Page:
No matter how hard you work, poop happens

time_out copyPeople discipline other peoples’ children all the time.

I’ve done it. It was called for. When the neighbor kids were climbing on their garage I told them to get down. They were first or second graders, or something, who couldn’t possibly be doing anything productive on top of a garage.

When they sassed me in response, I assured them yes, I was the boss of them, by virtue of the fact that every sober parent on the planet would agree with me, as would any emergency room physician.

And then I repeated, rather emphatically, that they were to climb the hell down from the garage roof right now or things were going to get serious.

I’m a parent now, and realize everyone knows get serious really means: I am going to keep hurling empty threats at you until you get tired of listening to me and give me WHAT I WANT.

Fortunately these kids didn’t wait to find out what get serious meant. They climbed down.

Yesterday, someone scolded my kid, but I’m quite certain it was without a cadre of sober parents and emergency room physicians backing her up.

While Jack was walking the dog, she stopped abruptly to do her business on the neighbor’s lawn. This wouldn’t have been news, except that as Jack was cleaning up after her, the property owner came out to lecture him.

Please note that I said Jack was in the act of picking up after the dog before the lecture commenced.

This, understandably, bothered both of us a little.

“Wait, did you say you were picking up after the dog? What did she say? What did you say?”

“She said ‘there’s a whole park back there for that, I work too hard on this lawn for that kind of thing,’” Jack said. “I just looked at her and said ‘it won’t happen again.’

Thank God he didn’t have some sort of smart aleck retort on the tip of his tongue like his mom might have. He didn’t even adopt a high-pitched, funny voice when he told me what she said.

But, still, right off the bat, and with a full head of righteous indignation, I looked up the contact information for this household on our neighborhood listserv, and drafted an email:

“Dearest neighbor, our dog recently mistook your front yard as her personal lavatory, and for that, I apologize. I’m sure our son was diligent in cleaning up after her. If for some reason, though, you feel that the task was not addressed to your complete satisfaction, his dad and I stand ready to replace that particular patch of water-sucking Kentucky bluegrass, and then nurture the spot, day and night, with the appropriate chemicals, irrigation and care, tweezing away any invasive weeds or other pests by hand, until – God willing and the creek don’t rise – that section of lawn is indistinguishable from the rest of your pristine, verdant oasis.”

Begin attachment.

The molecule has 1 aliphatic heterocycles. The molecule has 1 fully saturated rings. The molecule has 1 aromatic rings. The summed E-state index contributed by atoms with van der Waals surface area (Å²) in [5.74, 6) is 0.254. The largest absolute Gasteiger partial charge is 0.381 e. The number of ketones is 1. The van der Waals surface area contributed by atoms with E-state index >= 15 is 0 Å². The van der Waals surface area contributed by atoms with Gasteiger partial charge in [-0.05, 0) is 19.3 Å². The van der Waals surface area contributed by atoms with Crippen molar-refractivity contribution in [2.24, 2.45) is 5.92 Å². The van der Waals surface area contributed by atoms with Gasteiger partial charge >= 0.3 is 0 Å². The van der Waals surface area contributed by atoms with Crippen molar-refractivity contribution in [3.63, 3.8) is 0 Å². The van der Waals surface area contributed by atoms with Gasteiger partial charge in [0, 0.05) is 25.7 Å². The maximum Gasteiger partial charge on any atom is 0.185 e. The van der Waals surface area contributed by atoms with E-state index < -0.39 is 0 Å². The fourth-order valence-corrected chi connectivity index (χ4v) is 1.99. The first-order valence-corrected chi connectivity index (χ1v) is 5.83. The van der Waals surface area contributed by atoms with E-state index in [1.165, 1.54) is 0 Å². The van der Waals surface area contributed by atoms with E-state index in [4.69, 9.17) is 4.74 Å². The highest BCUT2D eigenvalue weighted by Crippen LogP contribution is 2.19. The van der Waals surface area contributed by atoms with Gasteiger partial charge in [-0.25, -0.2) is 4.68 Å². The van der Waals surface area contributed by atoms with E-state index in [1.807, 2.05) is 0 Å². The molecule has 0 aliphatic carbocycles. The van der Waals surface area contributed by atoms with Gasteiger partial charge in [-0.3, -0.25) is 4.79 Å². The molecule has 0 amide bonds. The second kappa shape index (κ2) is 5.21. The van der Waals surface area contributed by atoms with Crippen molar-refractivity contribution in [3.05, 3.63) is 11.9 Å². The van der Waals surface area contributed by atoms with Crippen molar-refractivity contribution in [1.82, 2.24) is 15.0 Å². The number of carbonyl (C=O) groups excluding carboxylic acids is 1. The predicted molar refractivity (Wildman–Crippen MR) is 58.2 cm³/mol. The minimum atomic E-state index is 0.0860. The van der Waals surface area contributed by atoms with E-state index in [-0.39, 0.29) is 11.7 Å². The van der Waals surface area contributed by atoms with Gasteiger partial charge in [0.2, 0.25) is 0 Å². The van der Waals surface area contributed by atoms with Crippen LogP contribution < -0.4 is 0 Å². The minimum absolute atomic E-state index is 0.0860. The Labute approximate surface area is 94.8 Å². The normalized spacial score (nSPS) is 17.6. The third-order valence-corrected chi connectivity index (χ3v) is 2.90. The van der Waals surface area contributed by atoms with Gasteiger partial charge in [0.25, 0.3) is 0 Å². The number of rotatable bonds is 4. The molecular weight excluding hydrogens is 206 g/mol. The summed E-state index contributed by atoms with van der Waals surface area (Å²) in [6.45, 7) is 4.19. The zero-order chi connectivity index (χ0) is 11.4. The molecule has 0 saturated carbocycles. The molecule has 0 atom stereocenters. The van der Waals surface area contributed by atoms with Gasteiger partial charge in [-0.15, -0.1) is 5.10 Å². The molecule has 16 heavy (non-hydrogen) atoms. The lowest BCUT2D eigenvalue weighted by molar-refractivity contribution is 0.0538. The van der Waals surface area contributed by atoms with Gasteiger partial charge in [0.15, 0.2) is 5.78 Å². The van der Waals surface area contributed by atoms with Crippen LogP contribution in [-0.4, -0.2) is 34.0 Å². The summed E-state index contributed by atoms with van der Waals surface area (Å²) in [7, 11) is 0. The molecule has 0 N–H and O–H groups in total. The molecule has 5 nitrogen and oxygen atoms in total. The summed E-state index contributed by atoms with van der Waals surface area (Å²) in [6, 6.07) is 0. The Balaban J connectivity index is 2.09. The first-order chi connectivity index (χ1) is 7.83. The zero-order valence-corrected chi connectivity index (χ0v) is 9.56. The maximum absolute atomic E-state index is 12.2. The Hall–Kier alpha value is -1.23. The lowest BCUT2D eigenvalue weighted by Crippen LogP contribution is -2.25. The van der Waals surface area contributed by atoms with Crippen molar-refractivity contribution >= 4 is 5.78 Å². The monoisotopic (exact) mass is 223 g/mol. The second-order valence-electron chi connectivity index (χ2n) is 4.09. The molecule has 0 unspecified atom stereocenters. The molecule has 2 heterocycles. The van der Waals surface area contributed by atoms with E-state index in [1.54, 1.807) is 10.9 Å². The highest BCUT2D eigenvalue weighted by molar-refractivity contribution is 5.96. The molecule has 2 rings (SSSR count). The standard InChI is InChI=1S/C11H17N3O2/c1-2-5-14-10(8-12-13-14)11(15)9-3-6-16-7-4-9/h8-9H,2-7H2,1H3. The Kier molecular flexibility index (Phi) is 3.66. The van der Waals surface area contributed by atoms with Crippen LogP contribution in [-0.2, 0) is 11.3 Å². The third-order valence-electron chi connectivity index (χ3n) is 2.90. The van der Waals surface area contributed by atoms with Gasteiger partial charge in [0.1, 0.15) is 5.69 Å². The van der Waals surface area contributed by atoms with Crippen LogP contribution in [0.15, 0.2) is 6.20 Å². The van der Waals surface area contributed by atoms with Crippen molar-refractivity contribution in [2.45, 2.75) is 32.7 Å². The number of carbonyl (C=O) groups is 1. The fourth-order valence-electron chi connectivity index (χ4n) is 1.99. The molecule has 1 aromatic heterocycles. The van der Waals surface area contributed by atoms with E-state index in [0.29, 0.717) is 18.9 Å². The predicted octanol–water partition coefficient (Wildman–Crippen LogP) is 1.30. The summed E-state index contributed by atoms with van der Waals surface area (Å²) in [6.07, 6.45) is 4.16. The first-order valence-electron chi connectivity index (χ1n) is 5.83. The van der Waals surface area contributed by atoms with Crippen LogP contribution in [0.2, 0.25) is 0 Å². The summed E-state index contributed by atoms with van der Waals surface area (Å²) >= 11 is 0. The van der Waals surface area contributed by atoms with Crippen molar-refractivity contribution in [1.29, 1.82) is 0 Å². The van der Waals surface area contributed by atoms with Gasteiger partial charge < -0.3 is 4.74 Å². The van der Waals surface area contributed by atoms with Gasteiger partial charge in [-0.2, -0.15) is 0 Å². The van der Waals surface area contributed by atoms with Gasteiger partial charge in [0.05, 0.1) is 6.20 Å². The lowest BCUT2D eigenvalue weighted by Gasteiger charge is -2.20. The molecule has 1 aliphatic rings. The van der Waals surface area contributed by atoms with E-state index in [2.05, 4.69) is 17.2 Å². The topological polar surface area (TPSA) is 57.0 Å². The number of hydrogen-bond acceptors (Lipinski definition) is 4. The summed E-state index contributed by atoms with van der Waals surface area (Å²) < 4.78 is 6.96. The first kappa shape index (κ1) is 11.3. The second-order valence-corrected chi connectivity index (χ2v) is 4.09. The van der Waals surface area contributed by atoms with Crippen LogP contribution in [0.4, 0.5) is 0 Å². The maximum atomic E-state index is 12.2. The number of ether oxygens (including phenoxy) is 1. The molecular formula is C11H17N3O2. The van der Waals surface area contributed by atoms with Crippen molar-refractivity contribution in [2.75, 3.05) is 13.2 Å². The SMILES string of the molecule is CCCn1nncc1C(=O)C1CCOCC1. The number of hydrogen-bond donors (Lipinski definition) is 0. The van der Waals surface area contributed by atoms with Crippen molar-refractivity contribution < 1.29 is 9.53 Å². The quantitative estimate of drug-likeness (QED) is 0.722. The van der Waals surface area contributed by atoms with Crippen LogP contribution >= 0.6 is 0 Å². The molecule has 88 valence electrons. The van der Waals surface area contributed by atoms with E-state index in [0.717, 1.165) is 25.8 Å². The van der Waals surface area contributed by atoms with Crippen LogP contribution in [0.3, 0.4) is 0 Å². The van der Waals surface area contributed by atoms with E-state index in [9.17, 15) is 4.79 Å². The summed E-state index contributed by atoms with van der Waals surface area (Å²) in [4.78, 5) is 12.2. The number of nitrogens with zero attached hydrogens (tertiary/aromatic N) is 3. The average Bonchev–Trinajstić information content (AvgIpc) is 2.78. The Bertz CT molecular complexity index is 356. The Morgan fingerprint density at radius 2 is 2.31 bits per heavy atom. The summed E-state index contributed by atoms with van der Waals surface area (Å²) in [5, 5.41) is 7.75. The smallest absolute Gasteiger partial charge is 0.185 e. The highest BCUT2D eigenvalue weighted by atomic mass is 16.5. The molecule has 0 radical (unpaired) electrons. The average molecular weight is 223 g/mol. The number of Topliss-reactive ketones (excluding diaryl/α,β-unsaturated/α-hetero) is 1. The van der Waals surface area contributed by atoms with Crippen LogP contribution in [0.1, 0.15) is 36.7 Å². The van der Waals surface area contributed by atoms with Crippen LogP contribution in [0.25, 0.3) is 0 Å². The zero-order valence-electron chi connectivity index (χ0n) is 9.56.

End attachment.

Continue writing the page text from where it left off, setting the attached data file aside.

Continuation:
There’s no question the woman’s yard is tidy. She doubtlessly puts more time into its care than I put into my own yard … or home … or garage, vehicle, personal grooming, kids’ appearance … a fact that’s evident to anyone who has functioning eyeballs.

But, her lawn, like all the others in our neighborhood is also handicapped by virtue of its being outside. There are bugs and birds and raccoons and cats and any number or type of fauna that probably lack the appropriate respect for the amount of work she does, and are regularly tempted to use her lawn as a toilet at some point during the day. That and the fact there are other dog owners who are less responsible in our neighborhood must inspire any number of lectures. All that work, and poop still happens. It must be maddening.

I sat there, reviewing my angry prose, index finger hovering over the send button, and thought about how the woman might possibly respond to my sarcasm.

I remembered how sometimes situations in our neighborhood escalate until someone mentions the fact that he is armed, by golly. Then I started visualizing future headlines: Neighborhood Tensions Mount over Pooping Incident. I wondered if there was really a need to launch a full-on Hatfield v. McCoy thing.

Only, I’m sure we’re the only ones resembling hillbillies in this neighborhood, so it might be more like Hatfield v. Lady Crawley and her Band of Snippy Dowagers.

Actually, I didn’t really almost send the email. I deleted it after asking Mike what he thought, and he said I was overreacting and I needed to get a life.

So… here I am, getting a life, or rather blogging about it. Whatever it is, I can tell you what it isn’t: it isn’t me tending to my yard. That’s for certain.


Your vote clearly means more to me than a tidy lawn. Thank you.


photo by: Ken Wilcox


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  1. I\’m a big believer in the village raising children. My neighbors know that my 8 year old has Autism and is an escape artist. They tell him to go home RIGHT NOW when they see him outside unaccompanied. And if they see my children doing something wrong, they\’re more than welcome to tell them to stop it. After all, I don\’t want them misbehaving and I\’m not a fan of ER visits. And it is insane sometimes what kids think of to try!

    That said, sometimes there are A-holes in your village. And when that happens, you hope your kid is polite and that you can tell them that so-and-so is a voice that they\’re required to be respectful of, but not required to internalize.

    Your son handled himself very well. Your neighbor has f-d up priorities if she thinks poop that is being picked up by a responsible kid, is worth getting upset about.

    And I would have handled it like you did, angry e-mail and all.

    Sorry that happened.